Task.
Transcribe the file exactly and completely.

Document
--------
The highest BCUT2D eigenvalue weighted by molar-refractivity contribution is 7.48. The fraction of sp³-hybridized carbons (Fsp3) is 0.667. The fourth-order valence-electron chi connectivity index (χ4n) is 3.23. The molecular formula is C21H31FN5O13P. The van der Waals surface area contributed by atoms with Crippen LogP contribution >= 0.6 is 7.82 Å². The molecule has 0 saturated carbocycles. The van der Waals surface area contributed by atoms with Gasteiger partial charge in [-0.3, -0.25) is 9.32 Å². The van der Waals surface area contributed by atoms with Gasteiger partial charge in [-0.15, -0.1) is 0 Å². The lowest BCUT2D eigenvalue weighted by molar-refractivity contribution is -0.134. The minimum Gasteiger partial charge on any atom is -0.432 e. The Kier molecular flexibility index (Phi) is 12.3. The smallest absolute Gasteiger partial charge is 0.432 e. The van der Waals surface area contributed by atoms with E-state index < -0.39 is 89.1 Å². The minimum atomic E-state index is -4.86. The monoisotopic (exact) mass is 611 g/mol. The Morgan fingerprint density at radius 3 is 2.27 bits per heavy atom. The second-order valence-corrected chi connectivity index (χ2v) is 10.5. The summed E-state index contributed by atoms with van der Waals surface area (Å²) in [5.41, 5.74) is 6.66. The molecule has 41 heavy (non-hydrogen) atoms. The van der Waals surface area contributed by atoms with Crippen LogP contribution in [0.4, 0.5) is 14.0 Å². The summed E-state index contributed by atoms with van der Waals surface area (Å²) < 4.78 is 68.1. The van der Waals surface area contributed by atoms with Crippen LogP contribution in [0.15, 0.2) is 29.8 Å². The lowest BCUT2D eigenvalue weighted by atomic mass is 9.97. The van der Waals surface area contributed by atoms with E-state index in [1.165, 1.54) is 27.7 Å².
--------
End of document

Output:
The highest BCUT2D eigenvalue weighted by molar-refractivity contribution is 7.48. The fraction of sp³-hybridized carbons (Fsp3) is 0.667. The fourth-order valence-electron chi connectivity index (χ4n) is 3.23. The molecular formula is C21H31FN5O13P. The van der Waals surface area contributed by atoms with Crippen LogP contribution >= 0.6 is 7.82 Å². The molecule has 0 saturated carbocycles. The van der Waals surface area contributed by atoms with Gasteiger partial charge in [-0.3, -0.25) is 9.32 Å². The van der Waals surface area contributed by atoms with Gasteiger partial charge in [-0.15, -0.1) is 0 Å². The lowest BCUT2D eigenvalue weighted by molar-refractivity contribution is -0.134. The minimum Gasteiger partial charge on any atom is -0.432 e. The Kier molecular flexibility index (Phi) is 12.3. The smallest absolute Gasteiger partial charge is 0.432 e. The van der Waals surface area contributed by atoms with E-state index < -0.39 is 89.1 Å². The minimum atomic E-state index is -4.86. The monoisotopic (exact) mass is 611 g/mol. The Morgan fingerprint density at radius 3 is 2.27 bits per heavy atom. The second-order valence-corrected chi connectivity index (χ2v) is 10.5. The summed E-state index contributed by atoms with van der Waals surface area (Å²) in [5.41, 5.74) is 6.66. The molecule has 41 heavy (non-hydrogen) atoms. The van der Waals surface area contributed by atoms with Crippen LogP contribution in [0.4, 0.5) is 14.0 Å². The summed E-state index contributed by atoms with van der Waals surface area (Å²) < 4.78 is 68.1. The van der Waals surface area contributed by atoms with Crippen LogP contribution in [0.15, 0.2) is 29.8 Å². The lowest BCUT2D eigenvalue weighted by atomic mass is 9.97. The van der Waals surface area contributed by atoms with E-state index in [1.165, 1.54) is 27.7 Å².